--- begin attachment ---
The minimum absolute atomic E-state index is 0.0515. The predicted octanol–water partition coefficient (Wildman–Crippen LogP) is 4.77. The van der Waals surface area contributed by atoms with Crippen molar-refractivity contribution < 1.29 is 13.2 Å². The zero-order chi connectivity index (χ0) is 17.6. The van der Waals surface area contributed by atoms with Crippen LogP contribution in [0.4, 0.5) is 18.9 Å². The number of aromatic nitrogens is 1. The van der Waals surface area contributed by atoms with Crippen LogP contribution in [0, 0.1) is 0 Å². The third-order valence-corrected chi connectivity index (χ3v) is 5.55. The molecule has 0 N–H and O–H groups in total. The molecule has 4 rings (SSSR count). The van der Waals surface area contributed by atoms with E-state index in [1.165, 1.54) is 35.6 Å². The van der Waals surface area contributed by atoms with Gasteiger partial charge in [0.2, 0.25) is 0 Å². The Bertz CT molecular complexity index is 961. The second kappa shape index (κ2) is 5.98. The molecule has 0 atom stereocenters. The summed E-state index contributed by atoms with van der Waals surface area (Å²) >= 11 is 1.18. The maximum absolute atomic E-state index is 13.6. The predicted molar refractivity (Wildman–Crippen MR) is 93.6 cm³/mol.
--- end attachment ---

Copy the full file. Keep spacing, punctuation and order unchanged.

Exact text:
The minimum absolute atomic E-state index is 0.0515. The predicted octanol–water partition coefficient (Wildman–Crippen LogP) is 4.77. The van der Waals surface area contributed by atoms with Crippen molar-refractivity contribution < 1.29 is 13.2 Å². The zero-order chi connectivity index (χ0) is 17.6. The van der Waals surface area contributed by atoms with Crippen LogP contribution in [0.4, 0.5) is 18.9 Å². The number of aromatic nitrogens is 1. The van der Waals surface area contributed by atoms with Crippen LogP contribution in [0, 0.1) is 0 Å². The third-order valence-corrected chi connectivity index (χ3v) is 5.55. The molecule has 0 N–H and O–H groups in total. The molecule has 4 rings (SSSR count). The van der Waals surface area contributed by atoms with E-state index in [1.165, 1.54) is 35.6 Å². The van der Waals surface area contributed by atoms with Gasteiger partial charge in [0.2, 0.25) is 0 Å². The Bertz CT molecular complexity index is 961. The second kappa shape index (κ2) is 5.98. The molecule has 0 atom stereocenters. The summed E-state index contributed by atoms with van der Waals surface area (Å²) >= 11 is 1.18. The maximum absolute atomic E-state index is 13.6. The predicted molar refractivity (Wildman–Crippen MR) is 93.6 cm³/mol.